It’s March already. MARCH. The year is one-sixth over and today was the first time I managed to try a new recipe. (Clearly, although I am not fool enough to take on the #52recipes challenge this year, I can’t quite shake the idea that I should be doing it. It lives on inside my head as a measure of how well I am coping, or not, with general life stuff.) I have started really looking forward to April, when I figured I’d be either unemployed or in a new job with shorter hours, since my contract only runs to end of March. And man, even a short period of unemployment sounds pretty great right now.
Then my contract got extended two months.
I mean, yay! Two more months to find a job and a house! That’s not terrible!
No, it’s not terrible, but it is a bit ironic that I was informed of the extension on the exact day I woke up thinking about how this job makes me feel constantly wrongfooted and insecure – nobody’s fault and objectively I’m doing fine, it’s all in my head, but ugh. It’s really not the place for me. And then two more months! UGH.
OH WELL. Davos was nice! As a holiday, it was a bit shit (what with having to spend a lot of time sitting around waiting to hear if I was needed at work), but as a working week, it was fantastic (what with being able to take extended breaks for long walks in the snow, or even actual skiing). The worst part of the work was also the funniest: sitting in the bathroom with my laptop at midnight because there was nowhere else to work in the tiny holiday flat without disturbing people who needed to sleep. And because the task I’d been asked to do at 5pm wasn’t actually ready for me until 10pm. And, oh yes, after I (and my colleague) spent three hours on it, we were told “oh thanks but you know we probably won’t accept any of these edits at this stage”. So that was rewarding.
But I did get onto skis, twice! And it was interesting, because firstly, I stood at the top of the practice slope – the same practice slope I have been returning to periodically over the past 11 years; I learned to ski there and then got pregnant and had no ski time whatsoever for ages – and did not feel at all terrified. This is amazing! Even at the end of last year’s ski break, I still felt deeply uncomfortable up there! So I got very excited and thought I was finally ready to get OFF the baby slopes again (for the first time in 11 years) and the next day, I went all the way up to the top with Armin.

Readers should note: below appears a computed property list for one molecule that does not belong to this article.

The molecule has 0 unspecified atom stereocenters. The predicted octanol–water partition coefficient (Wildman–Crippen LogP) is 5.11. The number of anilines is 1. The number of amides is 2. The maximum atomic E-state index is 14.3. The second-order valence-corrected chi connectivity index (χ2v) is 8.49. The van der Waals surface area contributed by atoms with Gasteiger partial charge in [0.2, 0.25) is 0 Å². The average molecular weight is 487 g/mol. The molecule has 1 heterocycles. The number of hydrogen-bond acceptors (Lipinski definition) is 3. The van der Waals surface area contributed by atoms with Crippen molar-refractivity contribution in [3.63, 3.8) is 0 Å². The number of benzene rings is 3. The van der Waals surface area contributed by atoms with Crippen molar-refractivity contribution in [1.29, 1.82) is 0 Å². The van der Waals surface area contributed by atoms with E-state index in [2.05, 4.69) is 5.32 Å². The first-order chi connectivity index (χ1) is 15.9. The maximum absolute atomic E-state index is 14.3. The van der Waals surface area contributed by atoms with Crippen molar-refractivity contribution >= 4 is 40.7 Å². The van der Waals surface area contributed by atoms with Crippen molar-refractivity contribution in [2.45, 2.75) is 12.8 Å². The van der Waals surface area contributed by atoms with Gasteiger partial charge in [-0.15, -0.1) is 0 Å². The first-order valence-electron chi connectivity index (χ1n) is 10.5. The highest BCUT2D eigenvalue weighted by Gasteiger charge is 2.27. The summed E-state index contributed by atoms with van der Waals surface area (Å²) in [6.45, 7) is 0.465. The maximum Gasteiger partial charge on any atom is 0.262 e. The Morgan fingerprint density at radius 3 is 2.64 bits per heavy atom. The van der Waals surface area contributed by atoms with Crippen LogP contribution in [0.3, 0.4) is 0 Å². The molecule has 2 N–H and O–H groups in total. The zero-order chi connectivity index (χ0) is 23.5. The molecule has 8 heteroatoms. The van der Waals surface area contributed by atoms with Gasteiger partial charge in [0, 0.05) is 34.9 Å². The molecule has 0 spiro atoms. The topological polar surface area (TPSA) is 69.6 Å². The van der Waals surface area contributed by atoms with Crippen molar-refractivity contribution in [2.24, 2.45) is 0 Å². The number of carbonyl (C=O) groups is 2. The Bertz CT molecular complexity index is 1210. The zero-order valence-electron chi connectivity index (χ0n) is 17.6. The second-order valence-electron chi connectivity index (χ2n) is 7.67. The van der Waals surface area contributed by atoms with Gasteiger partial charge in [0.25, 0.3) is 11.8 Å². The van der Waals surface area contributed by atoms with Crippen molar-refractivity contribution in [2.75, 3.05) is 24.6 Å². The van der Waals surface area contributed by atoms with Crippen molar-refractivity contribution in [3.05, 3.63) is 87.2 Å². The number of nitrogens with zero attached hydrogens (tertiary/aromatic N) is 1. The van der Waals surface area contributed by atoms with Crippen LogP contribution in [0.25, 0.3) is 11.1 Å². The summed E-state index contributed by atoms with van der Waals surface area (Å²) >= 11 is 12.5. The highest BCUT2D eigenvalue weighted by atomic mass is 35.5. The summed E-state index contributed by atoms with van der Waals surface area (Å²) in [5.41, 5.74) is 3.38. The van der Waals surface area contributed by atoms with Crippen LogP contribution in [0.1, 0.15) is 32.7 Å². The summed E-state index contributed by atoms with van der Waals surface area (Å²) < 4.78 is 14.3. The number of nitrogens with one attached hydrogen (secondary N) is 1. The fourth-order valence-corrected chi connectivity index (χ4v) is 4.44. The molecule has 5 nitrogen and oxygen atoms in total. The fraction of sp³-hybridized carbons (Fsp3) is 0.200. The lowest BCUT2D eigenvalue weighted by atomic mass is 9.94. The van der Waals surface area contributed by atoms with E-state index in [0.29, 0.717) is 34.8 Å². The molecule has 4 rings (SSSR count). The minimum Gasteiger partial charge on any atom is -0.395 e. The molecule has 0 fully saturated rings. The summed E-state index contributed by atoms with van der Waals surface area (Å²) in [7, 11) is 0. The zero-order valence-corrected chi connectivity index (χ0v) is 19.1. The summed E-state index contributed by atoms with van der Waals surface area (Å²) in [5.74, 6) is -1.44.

And then it WAS terrifying. Which is silly! The slopes up there are not actually harder than the practice slopes. They’re just… up there. And I felt completely stressed out.
I made it down, and it was fine, but it wasn’t really fun. I’m far too conscious of not having the strength or balance or control to really feel confident on skis, and I’m not sure I ever will. Might be that I’m just never that much of a skier. Might be that Armin will have to go exploring the mountains with the kids, not with me. They’re already better company than me I think. Claudia’s happy on the red slopes, Max not quite there yet, but he’s very confident and controlled (in the little kid snowplough style) on the big blue slopes way up there. I’m thinking it might be okay for me to spend a holiday skiing a little bit and knitting a lot. Or maybe cross-country skiing is more my sport. Cross-country skiing looks completely bloody gorgeous and not at all terrifying.
The other big surprise of the holiday shouldn’t be a surprise, but it always is: the kids are growing so much easier and each successive holiday is so much more fun than the last. Even taking a walk up the Schatzalp – not a long walk, but really steep, and the kids are not walking fans – went really well. It’s a miracle! Funny how you can know and understand and believe that kids grow up and grow out of their difficult phases, and yet it’s completely astonishing when you actually see the evidence.